Dutch travel company Sunweb has announced that it plans to take nearly 200 people for an eight-day holiday in Greece. One of the main goals is to see whether tourism is feasible at this point in time, despite the rise in contagion cases in several European countries.
Sunweb is offering 187 tickets for people aged 18-70, which will be chosen by age group and according to rules set by the government; people with high-risk conditions will be excluded. Those selected will have an all-inclusive getaway on the island of Rhodes, in Greece, at a cost of €399 per person. Some restrictions apply, however.They will not be allowed to leave the resort and will have to quarantine for up to 10 days when they return to the Netherlands.
First I got corona and got very sick. Then I lost my job. I’m looking forward to doing absolutely nothing at a resort and recovering from this turbulent year.Participant Corina Gouderjaan to Dutch broadcaster RTL Nieuws
Travelers will be tested before and after the trip, and if someone is infected during the trip they will have to quarantine at a Greek “Covid hotel”, the cost of which would be covered by the tour company. Participants will be given exclusive use of a hotel, the swimming pools and restaurants but will not be allowed to go out on to the beach.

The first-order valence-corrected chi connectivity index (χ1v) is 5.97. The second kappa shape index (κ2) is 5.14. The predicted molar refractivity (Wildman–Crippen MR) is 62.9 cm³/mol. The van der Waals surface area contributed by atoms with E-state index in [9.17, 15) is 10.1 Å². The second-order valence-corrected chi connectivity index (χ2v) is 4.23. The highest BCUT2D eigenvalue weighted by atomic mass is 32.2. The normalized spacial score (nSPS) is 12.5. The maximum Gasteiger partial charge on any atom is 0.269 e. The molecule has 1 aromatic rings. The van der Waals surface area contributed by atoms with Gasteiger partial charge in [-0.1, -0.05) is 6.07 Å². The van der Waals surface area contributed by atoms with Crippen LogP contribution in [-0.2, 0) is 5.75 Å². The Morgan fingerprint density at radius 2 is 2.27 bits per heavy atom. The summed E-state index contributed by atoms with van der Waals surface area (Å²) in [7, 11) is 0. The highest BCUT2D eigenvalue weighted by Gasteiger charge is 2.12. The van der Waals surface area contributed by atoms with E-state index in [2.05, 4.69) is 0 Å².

At least 25,000 people have signed up for the government-backed experiment. The Dutch government’s travel advice until the middle of May is that all non-essential travel should be avoided.
Several southern European countries such as Greece rely heavily on tourism and are putting a lot of effort into making sure the high season of 2021 is not lost. Greece has been one of the European countries advocating for a quick implementation of the EU health passport.
According to the BBC, experiments like the one run in the Netherlands, though risky, could potentially help to determine whether there is a Covid-secure way to allow people to take an overseas break during the pandemic.
The Netherlands has recorded at least 16,536 deaths and 1,246,366 cases of infection during the pandemic, according to Johns Hopkins University.